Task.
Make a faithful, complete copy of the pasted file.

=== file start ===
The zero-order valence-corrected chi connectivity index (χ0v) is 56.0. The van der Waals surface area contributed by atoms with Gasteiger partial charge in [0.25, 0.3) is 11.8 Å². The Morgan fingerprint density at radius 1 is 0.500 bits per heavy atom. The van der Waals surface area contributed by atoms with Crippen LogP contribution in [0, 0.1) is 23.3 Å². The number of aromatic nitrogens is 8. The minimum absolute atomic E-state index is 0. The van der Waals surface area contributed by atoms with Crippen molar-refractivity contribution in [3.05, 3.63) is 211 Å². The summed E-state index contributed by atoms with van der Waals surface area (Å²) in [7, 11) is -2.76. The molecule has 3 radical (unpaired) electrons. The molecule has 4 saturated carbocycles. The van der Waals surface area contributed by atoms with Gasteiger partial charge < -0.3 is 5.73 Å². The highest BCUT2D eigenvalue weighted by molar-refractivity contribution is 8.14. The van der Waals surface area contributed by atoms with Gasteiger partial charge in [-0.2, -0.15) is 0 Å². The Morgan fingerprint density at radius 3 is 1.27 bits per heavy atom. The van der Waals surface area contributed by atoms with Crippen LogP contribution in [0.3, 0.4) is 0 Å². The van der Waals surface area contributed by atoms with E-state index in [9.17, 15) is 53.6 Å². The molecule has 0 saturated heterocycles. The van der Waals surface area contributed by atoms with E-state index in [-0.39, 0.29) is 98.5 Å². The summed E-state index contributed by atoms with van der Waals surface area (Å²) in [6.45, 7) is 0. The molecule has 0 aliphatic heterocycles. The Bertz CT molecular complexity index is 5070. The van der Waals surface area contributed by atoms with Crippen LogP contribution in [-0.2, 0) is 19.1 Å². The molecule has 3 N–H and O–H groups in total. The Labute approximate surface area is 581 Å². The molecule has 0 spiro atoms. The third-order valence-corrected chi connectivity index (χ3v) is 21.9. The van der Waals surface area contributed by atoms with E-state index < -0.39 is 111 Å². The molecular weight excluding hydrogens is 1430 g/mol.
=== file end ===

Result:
The zero-order valence-corrected chi connectivity index (χ0v) is 56.0. The van der Waals surface area contributed by atoms with Gasteiger partial charge in [0.25, 0.3) is 11.8 Å². The Morgan fingerprint density at radius 1 is 0.500 bits per heavy atom. The van der Waals surface area contributed by atoms with Crippen LogP contribution in [0, 0.1) is 23.3 Å². The number of aromatic nitrogens is 8. The minimum absolute atomic E-state index is 0. The van der Waals surface area contributed by atoms with Crippen molar-refractivity contribution in [3.05, 3.63) is 211 Å². The summed E-state index contributed by atoms with van der Waals surface area (Å²) in [7, 11) is -2.76. The molecule has 3 radical (unpaired) electrons. The molecule has 4 saturated carbocycles. The van der Waals surface area contributed by atoms with Gasteiger partial charge < -0.3 is 5.73 Å². The highest BCUT2D eigenvalue weighted by molar-refractivity contribution is 8.14. The van der Waals surface area contributed by atoms with Gasteiger partial charge in [-0.2, -0.15) is 0 Å². The Morgan fingerprint density at radius 3 is 1.27 bits per heavy atom. The van der Waals surface area contributed by atoms with Crippen LogP contribution in [0.3, 0.4) is 0 Å². The van der Waals surface area contributed by atoms with E-state index in [9.17, 15) is 53.6 Å². The molecule has 0 saturated heterocycles. The van der Waals surface area contributed by atoms with E-state index in [-0.39, 0.29) is 98.5 Å². The summed E-state index contributed by atoms with van der Waals surface area (Å²) in [6.45, 7) is 0. The molecule has 0 aliphatic heterocycles. The Bertz CT molecular complexity index is 5070. The van der Waals surface area contributed by atoms with Crippen LogP contribution in [-0.2, 0) is 19.1 Å². The molecule has 3 N–H and O–H groups in total. The Labute approximate surface area is 581 Å². The molecule has 0 spiro atoms. The third-order valence-corrected chi connectivity index (χ3v) is 21.9. The van der Waals surface area contributed by atoms with E-state index < -0.39 is 111 Å². The molecular weight excluding hydrogens is 1430 g/mol.